Thanks to the Hubble telescope, NASA scientists have managed to map the immense halo of gas surrounding the Andromeda galaxy. This one is so gigantic that it would come into contact with the halo of the Milky Way
Andromeda, our closest galactic neighbor, is twice the size of our own galaxy. It is located at such a small distance from the Milky Way that if its luminosity was sufficient, we would see it occupy several times the diameter of the Moon in the night sky ! But its gigantism also extends beyond the borders of the visible: the halo of plasma that surrounds it extends at a distance between 1.3 million and two million light-years from the galaxy itself. It is so large, say the researchers, that it comes, in certain directions, to touch the halo of the Milky Way.
Echo of past stars, reservoir of future stars
Through a program called Amiga ( Absorption Map of Ionized Gas in Andromeda ), researchers were able to map this cosmic giant using data collected by the Hubble Space Telescope . This is indeed able to observe ultraviolet rays , usually absorbed largely by the Earth ‘s atmosphere . By measuring the radiation of 43 quasars located beyond Andromeda, they were able to estimate the dimensions of the halo according to the quantity of light that it allowed through. The team was able to see that it was made up of two main layers.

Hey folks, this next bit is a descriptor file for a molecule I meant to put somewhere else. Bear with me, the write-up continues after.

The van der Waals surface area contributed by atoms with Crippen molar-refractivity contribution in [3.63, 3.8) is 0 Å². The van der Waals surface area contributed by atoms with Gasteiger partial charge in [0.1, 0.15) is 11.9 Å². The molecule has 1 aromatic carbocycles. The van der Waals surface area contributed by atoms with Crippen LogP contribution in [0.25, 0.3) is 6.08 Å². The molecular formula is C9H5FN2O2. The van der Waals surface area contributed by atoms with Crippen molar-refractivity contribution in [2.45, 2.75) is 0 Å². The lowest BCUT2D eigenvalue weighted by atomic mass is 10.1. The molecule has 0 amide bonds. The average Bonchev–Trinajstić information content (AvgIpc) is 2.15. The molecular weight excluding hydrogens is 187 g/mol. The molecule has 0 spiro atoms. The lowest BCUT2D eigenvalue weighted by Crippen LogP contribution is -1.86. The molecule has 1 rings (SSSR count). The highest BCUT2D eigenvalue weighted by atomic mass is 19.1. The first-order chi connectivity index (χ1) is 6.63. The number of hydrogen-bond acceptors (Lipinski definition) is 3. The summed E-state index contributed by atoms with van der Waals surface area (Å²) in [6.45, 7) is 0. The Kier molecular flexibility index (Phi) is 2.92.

” We have discovered that the inner layer spans about half a million light years is much more complex and dynamic ,” comments Nicolas Lehner , head of the study published in The Astrophysical Journal . The inner layer is smoother and warmer. This difference is likely the result of the impact of the activity of a supernova in the galaxy’s disk, more directly affecting the inner part of the halo. This hypothesis could be confirmed by the detection of heavy metals , signature of the recent death of a star.
Discover Andromeda to understand the Milky Way
It is difficult for us to analyze the signature of the halo of the Milky Way from inside the galaxy. However, researchers believe that it could be similar to the Andromeda halo, which bears many similarities to our galaxy. In four and a half billion years, scientists predict that the two spiral structures will collide to form a single giant elliptical galaxy . “ The Amiga project also gave us a glimpse into the future, ” adds Lehner.
“ Understanding the immense halos of gas surrounding galaxies is crucial ,” says co-author Samantha Berek. This gas tank contains the fuel necessary for the formation of future stars inside the galaxy, and the products of events such as supernovas. It contains many clues concerning the past and the future evolution of the galaxy, and we are finally able to study it in all its details in our galactic neighbor